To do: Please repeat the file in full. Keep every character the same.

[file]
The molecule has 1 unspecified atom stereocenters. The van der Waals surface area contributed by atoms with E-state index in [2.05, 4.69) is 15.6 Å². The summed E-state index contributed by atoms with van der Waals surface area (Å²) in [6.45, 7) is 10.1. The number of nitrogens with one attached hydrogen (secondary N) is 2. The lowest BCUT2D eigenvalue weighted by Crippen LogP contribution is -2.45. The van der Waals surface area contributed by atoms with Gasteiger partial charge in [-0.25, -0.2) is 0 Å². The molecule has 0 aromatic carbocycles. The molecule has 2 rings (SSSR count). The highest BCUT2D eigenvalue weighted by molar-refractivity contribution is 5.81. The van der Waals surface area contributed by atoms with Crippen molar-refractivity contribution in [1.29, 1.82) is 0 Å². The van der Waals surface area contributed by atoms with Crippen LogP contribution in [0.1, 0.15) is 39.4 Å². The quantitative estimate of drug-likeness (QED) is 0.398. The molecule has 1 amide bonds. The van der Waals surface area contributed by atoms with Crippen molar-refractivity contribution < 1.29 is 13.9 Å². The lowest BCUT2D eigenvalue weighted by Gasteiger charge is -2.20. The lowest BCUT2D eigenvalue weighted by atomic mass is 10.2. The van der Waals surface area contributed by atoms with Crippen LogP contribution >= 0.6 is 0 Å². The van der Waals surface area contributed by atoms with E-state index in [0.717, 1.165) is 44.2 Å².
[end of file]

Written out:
The molecule has 1 unspecified atom stereocenters. The van der Waals surface area contributed by atoms with E-state index in [2.05, 4.69) is 15.6 Å². The summed E-state index contributed by atoms with van der Waals surface area (Å²) in [6.45, 7) is 10.1. The number of nitrogens with one attached hydrogen (secondary N) is 2. The lowest BCUT2D eigenvalue weighted by Crippen LogP contribution is -2.45. The van der Waals surface area contributed by atoms with Gasteiger partial charge in [-0.25, -0.2) is 0 Å². The molecule has 0 aromatic carbocycles. The molecule has 2 rings (SSSR count). The highest BCUT2D eigenvalue weighted by molar-refractivity contribution is 5.81. The van der Waals surface area contributed by atoms with Crippen molar-refractivity contribution in [1.29, 1.82) is 0 Å². The van der Waals surface area contributed by atoms with Crippen LogP contribution in [0.1, 0.15) is 39.4 Å². The quantitative estimate of drug-likeness (QED) is 0.398. The molecule has 1 amide bonds. The van der Waals surface area contributed by atoms with Crippen molar-refractivity contribution < 1.29 is 13.9 Å². The lowest BCUT2D eigenvalue weighted by Gasteiger charge is -2.20. The lowest BCUT2D eigenvalue weighted by atomic mass is 10.2. The van der Waals surface area contributed by atoms with Crippen LogP contribution >= 0.6 is 0 Å². The van der Waals surface area contributed by atoms with E-state index in [0.717, 1.165) is 44.2 Å².